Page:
I have to wonder what kind of benefits Jae-Kyoung is offering to his minions. They seem rather nonplussed, not just at having received orders to commit murder, but also at the fact that their plans were foiled by what appears to be a superhero. Personally, that's the moment when I would start thinking that the pay probably isn't worth the risk. Min-Joon could execute all of these people easily if he wanted to. Note how the police are a lot less aggressive, even though they have actual legal authority and less knowledge concerning Min-Joon's true abilities. That's because they have a better sense of tactics and self-preservation. Or maybe it's just the writing- it's not like these characters are explored deeply enough for that to be clear.
In terms of more relevant characters, Min-Joon doesn't actually seem to care who figures out he's an alien at this point. On multiple occasions he uses his abilities in a fairly obvious way in full sight of people. For intimidation purposes I presume- but the guy's not the Wizard of Oz, his powers are real. Although that could be a potentially interesting narrative direction- Jae-Kyoung and his crew don't back down because they don't think Min-Joon's powers are real.
Fortunately the drama doesn't dwell on such matters this episode, instead taking a step back to the romantic comedy elements. A bizarre contest sets off most of the drama's events, as a simple heart test ends up giving misleading results. The ensuing storyline is the first time I can think of that we've seen Song-I doing something that's not easily defined as selfish.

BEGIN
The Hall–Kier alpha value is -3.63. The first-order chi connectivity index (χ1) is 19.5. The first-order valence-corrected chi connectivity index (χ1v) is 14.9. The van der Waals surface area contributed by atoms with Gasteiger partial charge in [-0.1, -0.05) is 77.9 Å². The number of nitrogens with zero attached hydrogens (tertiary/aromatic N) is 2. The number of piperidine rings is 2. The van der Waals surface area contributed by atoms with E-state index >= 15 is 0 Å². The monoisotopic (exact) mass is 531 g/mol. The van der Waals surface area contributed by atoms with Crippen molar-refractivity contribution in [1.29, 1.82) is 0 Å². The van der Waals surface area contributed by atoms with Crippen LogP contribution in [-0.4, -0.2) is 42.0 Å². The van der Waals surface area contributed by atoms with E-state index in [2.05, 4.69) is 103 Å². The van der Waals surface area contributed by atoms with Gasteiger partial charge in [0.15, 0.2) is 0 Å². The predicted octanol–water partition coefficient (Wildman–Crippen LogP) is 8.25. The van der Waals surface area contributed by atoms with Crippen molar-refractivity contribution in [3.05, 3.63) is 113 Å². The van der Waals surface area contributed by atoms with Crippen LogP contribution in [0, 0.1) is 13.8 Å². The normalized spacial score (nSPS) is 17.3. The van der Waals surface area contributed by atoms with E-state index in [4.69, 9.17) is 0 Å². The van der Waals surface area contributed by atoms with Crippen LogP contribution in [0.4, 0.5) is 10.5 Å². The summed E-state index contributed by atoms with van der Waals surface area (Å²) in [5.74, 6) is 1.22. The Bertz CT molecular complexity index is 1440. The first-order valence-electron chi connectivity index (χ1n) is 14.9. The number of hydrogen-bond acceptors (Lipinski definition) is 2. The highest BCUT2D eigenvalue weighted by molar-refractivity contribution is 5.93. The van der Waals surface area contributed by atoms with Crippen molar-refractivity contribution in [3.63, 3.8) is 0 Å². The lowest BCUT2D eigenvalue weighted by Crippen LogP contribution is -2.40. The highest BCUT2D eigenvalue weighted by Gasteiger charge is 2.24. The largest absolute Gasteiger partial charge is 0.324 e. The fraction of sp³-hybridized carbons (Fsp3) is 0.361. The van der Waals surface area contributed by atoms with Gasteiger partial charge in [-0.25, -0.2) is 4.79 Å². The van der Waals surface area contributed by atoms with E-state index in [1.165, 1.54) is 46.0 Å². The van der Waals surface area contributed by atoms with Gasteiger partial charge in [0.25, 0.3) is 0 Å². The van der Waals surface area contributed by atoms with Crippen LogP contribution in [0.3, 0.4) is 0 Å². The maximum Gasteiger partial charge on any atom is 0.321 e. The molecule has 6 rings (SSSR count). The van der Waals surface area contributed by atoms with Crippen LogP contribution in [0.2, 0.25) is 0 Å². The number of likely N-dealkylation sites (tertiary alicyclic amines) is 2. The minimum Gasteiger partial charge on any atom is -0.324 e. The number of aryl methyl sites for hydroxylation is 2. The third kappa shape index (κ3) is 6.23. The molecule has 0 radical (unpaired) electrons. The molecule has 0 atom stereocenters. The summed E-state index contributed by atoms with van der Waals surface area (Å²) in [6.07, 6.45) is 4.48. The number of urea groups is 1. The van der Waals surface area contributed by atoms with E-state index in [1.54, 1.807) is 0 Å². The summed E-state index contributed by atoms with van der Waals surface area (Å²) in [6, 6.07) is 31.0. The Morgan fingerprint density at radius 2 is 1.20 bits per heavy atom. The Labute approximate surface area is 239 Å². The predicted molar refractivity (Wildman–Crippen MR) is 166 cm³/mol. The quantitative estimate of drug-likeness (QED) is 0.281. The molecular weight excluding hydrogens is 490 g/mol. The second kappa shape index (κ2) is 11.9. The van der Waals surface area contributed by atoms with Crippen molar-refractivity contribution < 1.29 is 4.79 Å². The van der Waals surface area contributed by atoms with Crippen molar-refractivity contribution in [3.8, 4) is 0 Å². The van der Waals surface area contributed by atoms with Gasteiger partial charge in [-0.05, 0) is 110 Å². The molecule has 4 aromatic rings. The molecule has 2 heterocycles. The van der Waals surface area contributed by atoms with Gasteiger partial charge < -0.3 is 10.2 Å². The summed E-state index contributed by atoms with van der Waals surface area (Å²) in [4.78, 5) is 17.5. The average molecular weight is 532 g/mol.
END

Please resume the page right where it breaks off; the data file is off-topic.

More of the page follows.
It's still a pretty poorly planned idea, unsurprisingly, but it's the thought that counts really. That seems to be the main thrust we're getting from all the storylines at this point. While Jae-Kyoung doesn't act threatening it's clear that he wants to. Additionally, while Se-Mi's heart is in the right place considering her choice of discussion topics, the fact that the woman won't speak what's actually on her mind is really just pretty sad.
The humor throughout is good. Not great, but the main important part is that Song-I's character is finally progressing to a level that clearly differs from her previous self. Yes, she's still basically pathetic and clumsy, and maintains those awkward, somewhat obnoxious speaking habits. But it's a nice, funny reversal for her to badger Min-Joon for a reasonably request instead of an absurd one. And likewise, for the first time, Min-Joon has figured out it's a good guy to say no to the woman every once in awhile.
Review by William Schwartz
Staff writer. Has been writing articles for HanCinema since 2012, having lived in South Korea since 2011. Started out in Gyeongju, then to Daegu, then to Ansan, then to Yeongju, then to Seoul, lived on the road for HanCinema's travel diaries series in the summer of 2016, and is currently settled in Anyang. Has good tips for utilizing South Korea's public bus system. William Schwartz can be contacted via email@example.com.
"[HanCinema's Drama Review] "My Love from the Star" Episode 9"
by HanCinema is licensed under a Creative Commons Attribution-Share Alike 3.0 Unported License.
[HanCinema's Drama Review] "Empress Qi" Episode 20
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